Seamless Aluminum
Gutter Systems: Gutter Type
Eave Mounted
Gutter Systems: Covers Installed
No
Gutter Systems: Downspout discharge
Above grade
Walkways, Stairs, Patios & Driveways: Driveway Material
Concrete
Walkways, Stairs, Patios & Driveways: Walkway Material
Concrete
Walkways, Stairs, Patios & Driveways: Patio Materials
Not Present
Doors & Windows - Exterior: Exterior Entry Door
Steel, Wood
Doors & Windows - Exterior: Exterior Entry Door Type
Hinged, Storm Door
Vegetation, Grading, Drainage & Retaining Walls: Lot Slope
Flat
Vegetation, Grading, Drainage & Retaining Walls: Fence
Not Present
Vegetation, Grading, Drainage & Retaining Walls: Below Grade Sprinkler System
N/A
Decks: Deck Material
Wood, Railings, Ground Level
Homeowner's Responsibility

Every homeowner has the responsibility to monitor the buildings exterior for signs of deterioration.

Look for signs of peeling paint, failed or missing caulks and sealant, loose or missing siding, and soffit and fascia materials. If you have an older home check your windows for damaged or missing glazing.

Without taking personal risk, a rainstorm is the perfect time to see how the roof, downspouts and grading are performing. Observe the drainage patterns of your entire property, as well as the property of your neighbor. The ground around your house should slope away from all sides. Gutters, downspouts and drains should be directing water away from the foundation. 

I. The inspector shall inspect: A. the exterior wall-covering materials, flashing and trim; B. all exterior doors; C. adjacent walkways and driveways; D. stairs, steps, stoops, stairways and ramps; E. porches, patios, decks, balconies and carports; F. railings, guards and handrails; G. the eaves, soffits and fascia; H. a representative number of windows; and I. vegetation, surface drainage, retaining walls and grading of the property, where they may adversely affect the structure due to moisture intrusion. II. The inspector shall describe: A. the type of exterior wall-covering materials. III. The inspector shall report as in need of correction: A. any improper spacing between intermediate balusters, spindles and rails. IV. The inspector is not required to: A. inspect or operate screens, storm windows, shutters, awnings, fences, outbuildings, or exterior accent lighting. B. inspect items that are not visible or readily accessible from the ground, including window and door flashing. C. inspect or identify geological, geotechnical, hydrological or soil conditions. D. inspect recreational facilities or playground equipment. E. inspect seawalls, breakwalls or docks. F. inspect erosion-control or earth-stabilization measures. G. inspect for safety-type glass. H. inspect underground utilities. I. inspect underground items. J. inspect wells or springs. K. inspect solar, wind or geothermal systems. L. inspect swimming pools or spas. M. inspect wastewater treatment systems, septic systems or cesspools. N. inspect irrigation or sprinkler systems. O. inspect drainfields or dry wells. P. determine the integrity of multiple-pane window glazing or thermal window seals.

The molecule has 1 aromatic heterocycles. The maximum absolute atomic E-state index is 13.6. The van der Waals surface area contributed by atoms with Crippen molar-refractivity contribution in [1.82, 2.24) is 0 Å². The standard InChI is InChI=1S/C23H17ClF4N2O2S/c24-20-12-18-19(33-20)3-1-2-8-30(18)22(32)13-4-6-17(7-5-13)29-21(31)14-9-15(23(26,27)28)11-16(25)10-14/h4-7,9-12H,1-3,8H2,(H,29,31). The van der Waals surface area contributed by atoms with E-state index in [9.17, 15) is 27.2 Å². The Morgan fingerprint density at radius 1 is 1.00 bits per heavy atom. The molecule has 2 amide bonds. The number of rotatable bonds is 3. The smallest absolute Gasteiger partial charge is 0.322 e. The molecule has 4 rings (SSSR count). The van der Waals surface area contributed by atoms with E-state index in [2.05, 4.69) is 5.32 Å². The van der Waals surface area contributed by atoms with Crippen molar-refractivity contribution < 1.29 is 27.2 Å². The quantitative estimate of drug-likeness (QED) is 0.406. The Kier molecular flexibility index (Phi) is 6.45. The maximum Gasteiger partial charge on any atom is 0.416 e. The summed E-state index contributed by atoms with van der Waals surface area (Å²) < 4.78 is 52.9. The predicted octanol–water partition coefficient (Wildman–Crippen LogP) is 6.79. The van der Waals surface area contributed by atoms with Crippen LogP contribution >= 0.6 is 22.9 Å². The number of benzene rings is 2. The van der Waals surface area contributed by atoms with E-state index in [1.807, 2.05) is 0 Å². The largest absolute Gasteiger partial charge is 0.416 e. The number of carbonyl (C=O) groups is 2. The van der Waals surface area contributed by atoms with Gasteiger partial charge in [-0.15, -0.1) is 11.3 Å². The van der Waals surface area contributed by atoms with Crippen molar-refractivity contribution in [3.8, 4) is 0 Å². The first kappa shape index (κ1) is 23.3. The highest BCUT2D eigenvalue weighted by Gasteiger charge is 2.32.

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Comment
4.3.1 - Gutter Systems

Debris
Various Exterior

Gutters clogged with vegetative matter, recommend clean and flush gutter system. Consider installation of professional gutter covers that shed debris.

Wrench DIY
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Comment
4.4.1 - Walkways, Stairs, Patios & Driveways

Walkway - Settled
South Exterior

Sidewalk has settled towards the foundation, low area of sidewalk collects water, which could lead to an interior water penetration or structural movement. Recommend contact a licensed concrete contractor about possible repair or replacement of sidewalk and adjust grade to slope away from the foundation.

Gardening shovel tool shape Concrete Contractor
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Comment
4.4.2 - Walkways, Stairs, Patios & Driveways

Concrete Driveway - Cracked

Concrete driveway is cracked, recommend repair cracks and seal to prevent further water penetration and deterioration.

Tools Handyman/DIY
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Comment
4.5.1 - Doors & Windows - Exterior

Door - Sill/Trim Rotted
Garage

Service door deteriorated, door jambs and trim rotted, sill plate disconnected from jambs. Recommend replacement of door by a qualified professional.

Contractor Qualified Professional
Credit
Comment
4.5.2 - Doors & Windows - Exterior

Window Well Collapsed

Concrete window well for glass block window collapsed, indications of water penetration through window. Recommend replacement of window well and move downspout discharge to another direction to prevent future water penetration issues.

Contractor Qualified Professional
Credit
Comment
4.6.1 - Vegetation, Grading, Drainage & Retaining Walls

Negative Grading
Various Yard

Grading is sloping towards the home in some areas. This could lead to water intrusion and foundation issues. Recommend a qualified landscaper or foundation contractor regrade so water flows away from the home.

Yard scissors Landscaping Contractor
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Comment
4.7.1 - Decks

Deck Railings Weak
East Deck